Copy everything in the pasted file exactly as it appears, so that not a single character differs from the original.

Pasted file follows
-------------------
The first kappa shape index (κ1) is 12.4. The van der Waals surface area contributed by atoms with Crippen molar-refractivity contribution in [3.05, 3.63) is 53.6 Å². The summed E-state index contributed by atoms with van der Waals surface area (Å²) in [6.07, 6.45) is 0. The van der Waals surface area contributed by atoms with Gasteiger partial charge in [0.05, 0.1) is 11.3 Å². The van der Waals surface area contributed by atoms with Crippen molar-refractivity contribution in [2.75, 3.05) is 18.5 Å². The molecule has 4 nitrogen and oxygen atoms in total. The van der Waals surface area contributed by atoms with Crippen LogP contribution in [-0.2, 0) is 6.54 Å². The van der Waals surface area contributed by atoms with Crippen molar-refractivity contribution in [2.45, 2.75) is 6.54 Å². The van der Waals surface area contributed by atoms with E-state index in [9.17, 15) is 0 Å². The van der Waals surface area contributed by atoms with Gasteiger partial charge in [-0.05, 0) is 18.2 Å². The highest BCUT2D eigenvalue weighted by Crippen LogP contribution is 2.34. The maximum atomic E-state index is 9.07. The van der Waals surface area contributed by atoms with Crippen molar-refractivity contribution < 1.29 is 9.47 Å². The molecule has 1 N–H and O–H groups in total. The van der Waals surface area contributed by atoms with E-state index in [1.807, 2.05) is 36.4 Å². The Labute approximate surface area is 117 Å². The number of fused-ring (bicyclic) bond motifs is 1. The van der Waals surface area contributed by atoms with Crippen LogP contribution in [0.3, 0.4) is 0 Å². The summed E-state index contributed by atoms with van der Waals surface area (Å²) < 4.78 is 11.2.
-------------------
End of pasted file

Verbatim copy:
The first kappa shape index (κ1) is 12.4. The van der Waals surface area contributed by atoms with Crippen molar-refractivity contribution in [3.05, 3.63) is 53.6 Å². The summed E-state index contributed by atoms with van der Waals surface area (Å²) in [6.07, 6.45) is 0. The van der Waals surface area contributed by atoms with Gasteiger partial charge in [0.05, 0.1) is 11.3 Å². The van der Waals surface area contributed by atoms with Crippen molar-refractivity contribution in [2.75, 3.05) is 18.5 Å². The molecule has 4 nitrogen and oxygen atoms in total. The van der Waals surface area contributed by atoms with Crippen LogP contribution in [-0.2, 0) is 6.54 Å². The van der Waals surface area contributed by atoms with Crippen molar-refractivity contribution in [2.45, 2.75) is 6.54 Å². The van der Waals surface area contributed by atoms with E-state index in [9.17, 15) is 0 Å². The van der Waals surface area contributed by atoms with Gasteiger partial charge in [-0.05, 0) is 18.2 Å². The highest BCUT2D eigenvalue weighted by Crippen LogP contribution is 2.34. The maximum atomic E-state index is 9.07. The van der Waals surface area contributed by atoms with Crippen molar-refractivity contribution < 1.29 is 9.47 Å². The molecule has 1 N–H and O–H groups in total. The van der Waals surface area contributed by atoms with E-state index in [1.807, 2.05) is 36.4 Å². The Labute approximate surface area is 117 Å². The number of fused-ring (bicyclic) bond motifs is 1. The van der Waals surface area contributed by atoms with Crippen LogP contribution in [0.3, 0.4) is 0 Å². The summed E-state index contributed by atoms with van der Waals surface area (Å²) < 4.78 is 11.2.